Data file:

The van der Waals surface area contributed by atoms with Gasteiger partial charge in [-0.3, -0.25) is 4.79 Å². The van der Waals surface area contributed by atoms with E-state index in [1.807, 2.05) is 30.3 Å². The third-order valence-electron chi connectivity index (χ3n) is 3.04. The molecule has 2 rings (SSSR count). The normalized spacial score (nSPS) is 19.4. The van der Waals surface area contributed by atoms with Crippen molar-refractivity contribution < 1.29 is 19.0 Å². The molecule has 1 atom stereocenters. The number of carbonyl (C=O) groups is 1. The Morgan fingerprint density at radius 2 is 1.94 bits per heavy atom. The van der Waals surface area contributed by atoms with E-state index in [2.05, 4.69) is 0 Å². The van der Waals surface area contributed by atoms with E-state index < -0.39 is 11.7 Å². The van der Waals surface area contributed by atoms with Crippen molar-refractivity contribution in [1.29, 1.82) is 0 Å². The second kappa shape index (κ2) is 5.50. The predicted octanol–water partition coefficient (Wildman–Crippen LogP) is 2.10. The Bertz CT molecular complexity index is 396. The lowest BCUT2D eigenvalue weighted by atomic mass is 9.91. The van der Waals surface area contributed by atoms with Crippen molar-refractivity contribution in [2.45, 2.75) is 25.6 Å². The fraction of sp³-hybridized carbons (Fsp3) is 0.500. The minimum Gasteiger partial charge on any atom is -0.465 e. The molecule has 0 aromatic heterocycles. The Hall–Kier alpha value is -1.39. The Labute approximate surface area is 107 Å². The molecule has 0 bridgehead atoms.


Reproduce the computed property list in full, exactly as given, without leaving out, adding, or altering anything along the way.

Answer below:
The van der Waals surface area contributed by atoms with Gasteiger partial charge in [-0.3, -0.25) is 4.79 Å². The van der Waals surface area contributed by atoms with E-state index in [1.807, 2.05) is 30.3 Å². The third-order valence-electron chi connectivity index (χ3n) is 3.04. The molecule has 2 rings (SSSR count). The normalized spacial score (nSPS) is 19.4. The van der Waals surface area contributed by atoms with Crippen molar-refractivity contribution < 1.29 is 19.0 Å². The molecule has 1 atom stereocenters. The number of carbonyl (C=O) groups is 1. The Morgan fingerprint density at radius 2 is 1.94 bits per heavy atom. The van der Waals surface area contributed by atoms with E-state index in [2.05, 4.69) is 0 Å². The van der Waals surface area contributed by atoms with E-state index < -0.39 is 11.7 Å². The van der Waals surface area contributed by atoms with Crippen molar-refractivity contribution in [1.29, 1.82) is 0 Å². The second kappa shape index (κ2) is 5.50. The predicted octanol–water partition coefficient (Wildman–Crippen LogP) is 2.10. The Bertz CT molecular complexity index is 396. The lowest BCUT2D eigenvalue weighted by atomic mass is 9.91. The van der Waals surface area contributed by atoms with Crippen molar-refractivity contribution in [2.45, 2.75) is 25.6 Å². The fraction of sp³-hybridized carbons (Fsp3) is 0.500. The minimum Gasteiger partial charge on any atom is -0.465 e. The molecule has 0 aromatic heterocycles. The Hall–Kier alpha value is -1.39. The Labute approximate surface area is 107 Å². The molecule has 0 bridgehead atoms.